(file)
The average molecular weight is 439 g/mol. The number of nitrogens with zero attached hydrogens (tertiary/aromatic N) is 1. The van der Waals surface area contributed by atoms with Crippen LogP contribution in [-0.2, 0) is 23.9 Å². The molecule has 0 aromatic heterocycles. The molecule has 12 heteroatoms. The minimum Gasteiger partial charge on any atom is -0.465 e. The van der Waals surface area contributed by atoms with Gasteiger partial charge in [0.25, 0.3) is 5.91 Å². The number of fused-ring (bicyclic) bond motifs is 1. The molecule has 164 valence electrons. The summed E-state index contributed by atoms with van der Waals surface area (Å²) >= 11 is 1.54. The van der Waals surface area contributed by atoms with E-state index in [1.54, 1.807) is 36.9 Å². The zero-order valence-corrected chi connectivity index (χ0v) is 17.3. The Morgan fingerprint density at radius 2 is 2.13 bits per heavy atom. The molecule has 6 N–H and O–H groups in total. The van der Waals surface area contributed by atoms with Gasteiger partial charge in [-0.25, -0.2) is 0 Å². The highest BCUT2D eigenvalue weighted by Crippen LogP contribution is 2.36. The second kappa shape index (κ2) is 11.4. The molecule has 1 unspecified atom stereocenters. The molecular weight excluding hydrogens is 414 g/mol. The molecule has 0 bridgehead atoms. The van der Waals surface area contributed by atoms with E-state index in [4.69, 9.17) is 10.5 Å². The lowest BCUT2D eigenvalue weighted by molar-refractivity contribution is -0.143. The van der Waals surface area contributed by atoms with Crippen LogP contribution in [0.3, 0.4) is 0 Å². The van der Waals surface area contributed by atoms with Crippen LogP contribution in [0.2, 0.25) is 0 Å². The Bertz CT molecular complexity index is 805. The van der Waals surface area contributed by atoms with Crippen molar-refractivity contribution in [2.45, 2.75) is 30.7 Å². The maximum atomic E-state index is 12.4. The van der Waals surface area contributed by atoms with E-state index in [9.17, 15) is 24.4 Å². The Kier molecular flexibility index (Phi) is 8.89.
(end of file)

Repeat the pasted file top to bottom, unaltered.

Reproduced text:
The average molecular weight is 439 g/mol. The number of nitrogens with zero attached hydrogens (tertiary/aromatic N) is 1. The van der Waals surface area contributed by atoms with Crippen LogP contribution in [-0.2, 0) is 23.9 Å². The molecule has 0 aromatic heterocycles. The molecule has 12 heteroatoms. The minimum Gasteiger partial charge on any atom is -0.465 e. The van der Waals surface area contributed by atoms with Gasteiger partial charge in [0.25, 0.3) is 5.91 Å². The number of fused-ring (bicyclic) bond motifs is 1. The molecule has 164 valence electrons. The summed E-state index contributed by atoms with van der Waals surface area (Å²) >= 11 is 1.54. The van der Waals surface area contributed by atoms with E-state index in [1.54, 1.807) is 36.9 Å². The zero-order valence-corrected chi connectivity index (χ0v) is 17.3. The Morgan fingerprint density at radius 2 is 2.13 bits per heavy atom. The molecule has 6 N–H and O–H groups in total. The van der Waals surface area contributed by atoms with Gasteiger partial charge in [-0.25, -0.2) is 0 Å². The highest BCUT2D eigenvalue weighted by Crippen LogP contribution is 2.36. The second kappa shape index (κ2) is 11.4. The molecule has 1 unspecified atom stereocenters. The molecular weight excluding hydrogens is 414 g/mol. The molecule has 0 bridgehead atoms. The van der Waals surface area contributed by atoms with E-state index in [4.69, 9.17) is 10.5 Å². The lowest BCUT2D eigenvalue weighted by molar-refractivity contribution is -0.143. The van der Waals surface area contributed by atoms with Crippen LogP contribution in [0.3, 0.4) is 0 Å². The van der Waals surface area contributed by atoms with Crippen LogP contribution in [0.2, 0.25) is 0 Å². The Bertz CT molecular complexity index is 805. The van der Waals surface area contributed by atoms with Crippen molar-refractivity contribution in [2.45, 2.75) is 30.7 Å². The maximum atomic E-state index is 12.4. The van der Waals surface area contributed by atoms with E-state index in [9.17, 15) is 24.4 Å². The Kier molecular flexibility index (Phi) is 8.89.